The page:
I'm guessing you can get more or less whomever you want on camera, so do you start with a list of hard and fast list interviewees, or do you find people to fill in certain holes throughout the project?
It's a little bit of an evolution. There are obvious people that we know we want to talk to from the beginning, but Jackie Robinson would've been 97 if he were alive today, so there aren't a whole lot of contemporaries to choose from. Naturally, Rachel is the centerpiece of the film. We interviewed her three times, which we don't generally do, but she's the one who was there for most of Jackie's life. We couldn't find anyone who grew up with him, unfortunately they've all passed. Beyond Rachel, we added people depending on what type of commentary we needed, even into the editing process. Along the way, we gained an understanding of what we were missing and called upon people to answer those questions. So some of the historical analysis came later, like breaking down Jackie's complicated relationship to Malcolm X and the late 1960s Civil Rights movement.
Going into the film, did you know you were going to stick with the tried-and-true framework of your dad's Baseball? And do you consider it a continuation?
Rachel Robinson came to my dad years ago and told him to make this film, so it originated out of his series, but don't think it's a continuation of Baseball because it tells the story of Jackie's life, not just as a Dodger. We did use the same look and feel, though, because it works. I didn't use my dad's format in Central Park Five, since it was a story with contemporary elements. There was no narration, but going forward, I'll use whatever suits the subject matter.
Let's talk about Central Park Five, was it always your intent to follow in your dad's documentarian footsteps?
I came into the family business of documentary film with the Central Park Five, but first I wrote a book about the case. Dissecting the media coverage that surrounded it was actually my undergraduate thesis. It's a story I was passionate about and it just so happened that a documentary was the best way to tell it. I was lucky to have the opportunity to work on that movie, and I really enjoyed the collaborative nature of film, combining storytelling with the production elements.
Are you still in touch with the guys who went to prison, and if so, how are they doing?
I do keep in touch with them. They're all doing pretty well, especially since they all received their settlements, which offered a huge change in their lives. A couple of the guys are in the process of buying homes and moving out of New York City, which is a new development. Korey Wise was recently in the news for donating a chunk of his settlement to CU-Boulder to help set up an Innocence Project-type clinic. Kevin Richardson is getting married this summer, Raymond Santana got married a year-and-a-half ago, Yusef Salaam just had a son, his first boy after six girls… They're building families, figuring out how they want to live, and going about their lives. They're all making their way.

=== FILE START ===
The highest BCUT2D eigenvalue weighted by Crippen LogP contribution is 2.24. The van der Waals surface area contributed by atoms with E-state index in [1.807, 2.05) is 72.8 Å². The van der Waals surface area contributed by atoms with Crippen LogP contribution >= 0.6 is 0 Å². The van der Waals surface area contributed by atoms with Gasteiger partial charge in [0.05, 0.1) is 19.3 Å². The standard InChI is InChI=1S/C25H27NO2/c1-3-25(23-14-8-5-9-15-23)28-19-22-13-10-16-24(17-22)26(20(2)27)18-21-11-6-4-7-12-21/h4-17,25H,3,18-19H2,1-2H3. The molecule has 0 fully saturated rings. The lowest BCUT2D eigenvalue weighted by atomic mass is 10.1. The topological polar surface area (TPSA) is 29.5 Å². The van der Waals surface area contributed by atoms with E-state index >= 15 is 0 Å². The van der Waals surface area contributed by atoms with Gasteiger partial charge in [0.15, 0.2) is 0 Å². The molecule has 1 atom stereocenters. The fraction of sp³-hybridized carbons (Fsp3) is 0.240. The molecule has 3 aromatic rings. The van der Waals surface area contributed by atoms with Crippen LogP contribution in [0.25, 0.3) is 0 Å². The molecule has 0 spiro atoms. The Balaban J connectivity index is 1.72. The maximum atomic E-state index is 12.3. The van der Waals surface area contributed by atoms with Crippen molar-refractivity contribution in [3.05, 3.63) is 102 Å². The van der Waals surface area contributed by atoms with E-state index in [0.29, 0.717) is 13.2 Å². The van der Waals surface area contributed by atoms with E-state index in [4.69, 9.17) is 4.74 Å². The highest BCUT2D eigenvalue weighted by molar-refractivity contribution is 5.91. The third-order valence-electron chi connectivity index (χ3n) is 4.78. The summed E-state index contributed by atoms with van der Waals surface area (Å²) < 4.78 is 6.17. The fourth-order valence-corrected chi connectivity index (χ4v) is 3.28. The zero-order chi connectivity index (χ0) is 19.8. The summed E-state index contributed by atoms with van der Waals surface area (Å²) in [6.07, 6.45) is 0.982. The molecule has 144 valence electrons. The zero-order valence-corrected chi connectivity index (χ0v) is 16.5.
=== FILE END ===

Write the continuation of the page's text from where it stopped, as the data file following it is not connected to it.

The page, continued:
So, is it fair to say it's been a happy ending for the Central Park Five?
As much as it can be under the circumstances, I think so. I don't want to generalize their experiences, they are individuals with unique lives, but to varying degrees, they are all settling down comfortably. I was amazed from the first time I met them, right after the convictions were vacated, at how well they handled the situation. It could have made them so angry and bitter but they were all handling it. In differing ways, but they all coped and moved on for the better.
There's the idea that potential President Donald Trump is riling people up as strategy, purposeful vitriol, but Central Park Five lays bare how he's been a bigoted asshole forever.
None of this is surprising. He's been a racist for a long time. He placed newspaper ads in 1989 calling for the Central Park Five to be executed. His frustration was that New York State didn't perform executions, even though these were juveniles, 14 and 15-years-old, and they were charged with a crime that even if New York had the death penalty, wouldn't have been eligible. It smacks of a lynching. There's no other way to think about it even if Trump wasn't using language like Pat Buchanan who wrote an Op-Ed in the New York Post saying if "the eldest of the wolf pack were tried, convicted, and hanged in Central Park by June 1, and the 13-and-14-year-olds were stripped, horsewhipped, and sent to prison, the Park might soon be safe again for women." In 1989, you could write that kind of thing in the newspaper. So while Donald Trump didn't use specific language to that extreme, he placed ads and spent a nice chunk of money in the four daily newspapers—more than most people in the city made in a year—to say we need to support our police, bring back the death penalty, and how much he we need to rid New York City of these muggers and murderers… It was full of hatred and specifically targeted at young black and brown men.